Mike Johnson denies collaborating with Democrats to defeat attempt to remove him – US politics live | US politics

Johnson denies collaborating with Democrats to defeat ouster attempt, says ‘I have to do my job’

At a press conference today, Republican speaker of the House Mike Johnson denied making a deal with Democrats to defeat a far-right attempt to remove him as the chamber’s leader:

Rightwing congresswoman Marjorie Taylor Greene, who is behind the attempt to remove Johnson as speaker, accused him of a “slimy back room deal” with House Democrats after their leaders earlier today said they would not support Greene’s motion to vacate.

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Donald Trump, right, and Joe Biden, left. Photograph: Reuters

Are you worried about Donald Trump returning to power? Are you counting the days until voters eject Joe Biden from the White House?

Or do you just want to know which candidate is more likely to win?

On Thursday 2 May from 8-9.15pm GMT, the Guardian’s Tania Branigan, David Smith, Mehdi Hasan and Tara Setmayer will hold a live event where viewers will get the inside track on the people, the ideas and the events that might shape the US election campaign.

Book tickets here.

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Donald Trump told Time much about what he would have planned for a second term in the White House, which adds up to a far more extreme agenda than what he promised when elected in 2016.

Here’s a summary of it all, from the interview:

What emerged in two interviews with Trump, and conversations with more than a dozen of his closest advisers and confidants, were the outlines of an imperial presidency that would reshape America and its role in the world. To carry out a deportation operation designed to remove more than 11 million people from the country, Trump told me, he would be willing to build migrant detention camps and deploy the U.S. military, both at the border and inland. He would let red states monitor women’s pregnancies and prosecute those who violate abortion bans. He would, at his personal discretion, withhold funds appropriated by Congress, according to top advisers. He would be willing to fire a U.S. Attorney who doesn’t carry out his order to prosecute someone, breaking with a tradition of independent law enforcement that dates from America’s founding. He is weighing pardons for every one of his supporters accused of attacking the U.S. Capitol on Jan. 6, 2021, more than 800 of whom have pleaded guilty or been convicted by a jury. He might not come to the aid of an attacked ally in Europe or Asia if he felt that country wasn’t paying enough for its own defense. He would gut the U.S. civil service, deploy the National Guard to American cities as he sees fit, close the White House pandemic-preparedness office, and staff his Administration with acolytes who back his false assertion that the 2020 election was stolen.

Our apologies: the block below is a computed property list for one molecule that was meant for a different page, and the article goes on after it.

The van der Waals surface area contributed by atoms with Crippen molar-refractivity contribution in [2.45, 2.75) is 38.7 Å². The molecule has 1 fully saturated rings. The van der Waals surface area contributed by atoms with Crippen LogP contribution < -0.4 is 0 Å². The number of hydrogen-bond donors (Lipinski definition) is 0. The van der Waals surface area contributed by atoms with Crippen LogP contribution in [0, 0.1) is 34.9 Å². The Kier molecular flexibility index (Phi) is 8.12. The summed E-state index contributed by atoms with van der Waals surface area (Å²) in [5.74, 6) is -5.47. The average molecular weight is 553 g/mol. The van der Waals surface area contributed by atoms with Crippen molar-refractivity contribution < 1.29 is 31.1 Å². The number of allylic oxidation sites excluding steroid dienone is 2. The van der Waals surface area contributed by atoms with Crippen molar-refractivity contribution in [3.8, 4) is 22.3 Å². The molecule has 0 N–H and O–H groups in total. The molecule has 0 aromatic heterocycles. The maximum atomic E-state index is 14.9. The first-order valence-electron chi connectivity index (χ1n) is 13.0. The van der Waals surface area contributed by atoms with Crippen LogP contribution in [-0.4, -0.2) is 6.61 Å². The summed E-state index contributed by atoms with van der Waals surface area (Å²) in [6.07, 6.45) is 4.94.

Time also managed to break a bit of news about Trump’s intentions beyond 2028. If elected in November, the constitution only allows him to serve one term, and he told the magazine that he has no plans “to overturn or ignore the constitution’s prohibition on a third term”.

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Trump expresses support for efforts to monitor pregnant women

Trump also signaled his support for the possibility that states hostile to abortion rights would attempt to monitor pregnant women.

In the interview with Time, Trump was asked if he believes “states should monitor women’s pregnancies so they can know if they’ve gotten an abortion after the ban?”.

Trump replied, in part: “I think they might do that. Again, you’ll have to speak to the individual states.”

Trump was then asked if he was personally comfortable with people being prosecuted for receiving abortions after a state-implemented ban.

He said:

The states are going to say. It’s irrelevant whether I’m comfortable or not. It’s totally irrelevant, because the states are going to make those decisions.

And by the way, Texas is going to be different than Ohio. And Ohio is going to be different than Michigan. I see what’s happening.

Read the full interview here.

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Donald Trump considering pardons for January 6 insurrectionists, if elected

Donald Trump has said that he is considering pardons for every person accused of attacking the US Capitol on 6 January if elected president in 2024, according to a new interview.

Trump told Time that he refers to those involved in the 2021 insurrection as “J-6 patriots”. When asked if he “would consider pardoning every one of them”, Trump said: “Yes, absolutely.”

Trump characterized those persecuted for their involvement in 6 January as being victims to a two-tier justice system.

Trump said:

It’s a two-tier system. Because when I look at Portland, when I look at Minneapolis, where they took over police precincts and everything else, and went after federal buildings, when I look at other situations that were violent, and where people were killed, nothing happened to them. Nothing happened to them. I think it’s a two-tier system of justice. I think it’s a very, very sad thing. And whether you like it or not, nobody died other than Ashli [Babbitt].

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A pro-Palestine protester disrupted a US armed forces committee hearing where defence secretary Lloyd Austin was providing testimony.

As seen in video of the incident, Austin was speaking when a protester carrying alet Gaza live” sign, stood up and said: “How can you talk about US leadership when you’re supporting genocide in Gaza?”